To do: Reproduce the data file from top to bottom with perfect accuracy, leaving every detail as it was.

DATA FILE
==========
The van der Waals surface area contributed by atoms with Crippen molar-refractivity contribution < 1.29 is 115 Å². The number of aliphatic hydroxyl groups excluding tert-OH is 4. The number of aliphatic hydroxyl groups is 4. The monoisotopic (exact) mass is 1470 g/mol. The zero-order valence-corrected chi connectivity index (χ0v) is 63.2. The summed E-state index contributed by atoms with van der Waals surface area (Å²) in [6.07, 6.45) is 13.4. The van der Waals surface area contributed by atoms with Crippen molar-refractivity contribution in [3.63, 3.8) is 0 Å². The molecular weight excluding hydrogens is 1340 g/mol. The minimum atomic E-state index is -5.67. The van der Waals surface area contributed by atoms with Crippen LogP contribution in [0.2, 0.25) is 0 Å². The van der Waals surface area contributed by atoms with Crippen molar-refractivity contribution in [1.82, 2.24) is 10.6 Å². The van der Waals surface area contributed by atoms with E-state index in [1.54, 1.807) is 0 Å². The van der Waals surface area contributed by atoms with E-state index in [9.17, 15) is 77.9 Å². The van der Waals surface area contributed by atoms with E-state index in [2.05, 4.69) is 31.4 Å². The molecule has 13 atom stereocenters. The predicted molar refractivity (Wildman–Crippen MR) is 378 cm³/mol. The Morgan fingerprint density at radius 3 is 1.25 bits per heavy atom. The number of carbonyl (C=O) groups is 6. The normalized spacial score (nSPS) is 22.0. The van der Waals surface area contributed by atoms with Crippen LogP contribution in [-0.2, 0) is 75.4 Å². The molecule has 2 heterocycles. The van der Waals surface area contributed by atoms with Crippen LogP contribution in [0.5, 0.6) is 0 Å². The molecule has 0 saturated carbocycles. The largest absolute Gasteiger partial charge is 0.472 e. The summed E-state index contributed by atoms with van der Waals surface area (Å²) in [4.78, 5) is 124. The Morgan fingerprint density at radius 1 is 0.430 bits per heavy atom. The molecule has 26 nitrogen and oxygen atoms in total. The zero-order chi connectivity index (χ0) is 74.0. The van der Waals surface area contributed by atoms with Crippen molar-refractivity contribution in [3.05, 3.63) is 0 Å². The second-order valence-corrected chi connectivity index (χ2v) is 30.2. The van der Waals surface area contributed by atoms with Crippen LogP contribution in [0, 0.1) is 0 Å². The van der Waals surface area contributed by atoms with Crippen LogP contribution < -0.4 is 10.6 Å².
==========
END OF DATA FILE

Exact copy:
The van der Waals surface area contributed by atoms with Crippen molar-refractivity contribution < 1.29 is 115 Å². The number of aliphatic hydroxyl groups excluding tert-OH is 4. The number of aliphatic hydroxyl groups is 4. The monoisotopic (exact) mass is 1470 g/mol. The zero-order valence-corrected chi connectivity index (χ0v) is 63.2. The summed E-state index contributed by atoms with van der Waals surface area (Å²) in [6.07, 6.45) is 13.4. The van der Waals surface area contributed by atoms with Crippen molar-refractivity contribution in [3.63, 3.8) is 0 Å². The molecular weight excluding hydrogens is 1340 g/mol. The minimum atomic E-state index is -5.67. The van der Waals surface area contributed by atoms with Crippen LogP contribution in [0.2, 0.25) is 0 Å². The van der Waals surface area contributed by atoms with Crippen molar-refractivity contribution in [1.82, 2.24) is 10.6 Å². The van der Waals surface area contributed by atoms with E-state index in [1.54, 1.807) is 0 Å². The van der Waals surface area contributed by atoms with E-state index in [9.17, 15) is 77.9 Å². The van der Waals surface area contributed by atoms with E-state index in [2.05, 4.69) is 31.4 Å². The molecule has 13 atom stereocenters. The predicted molar refractivity (Wildman–Crippen MR) is 378 cm³/mol. The Morgan fingerprint density at radius 3 is 1.25 bits per heavy atom. The number of carbonyl (C=O) groups is 6. The normalized spacial score (nSPS) is 22.0. The van der Waals surface area contributed by atoms with Crippen LogP contribution in [-0.2, 0) is 75.4 Å². The molecule has 2 heterocycles. The van der Waals surface area contributed by atoms with Crippen LogP contribution in [0.5, 0.6) is 0 Å². The molecule has 0 saturated carbocycles. The largest absolute Gasteiger partial charge is 0.472 e. The summed E-state index contributed by atoms with van der Waals surface area (Å²) in [4.78, 5) is 124. The Morgan fingerprint density at radius 1 is 0.430 bits per heavy atom. The molecule has 26 nitrogen and oxygen atoms in total. The zero-order chi connectivity index (χ0) is 74.0. The van der Waals surface area contributed by atoms with Crippen molar-refractivity contribution in [3.05, 3.63) is 0 Å². The second-order valence-corrected chi connectivity index (χ2v) is 30.2. The van der Waals surface area contributed by atoms with Crippen LogP contribution in [0, 0.1) is 0 Å². The van der Waals surface area contributed by atoms with Crippen LogP contribution < -0.4 is 10.6 Å².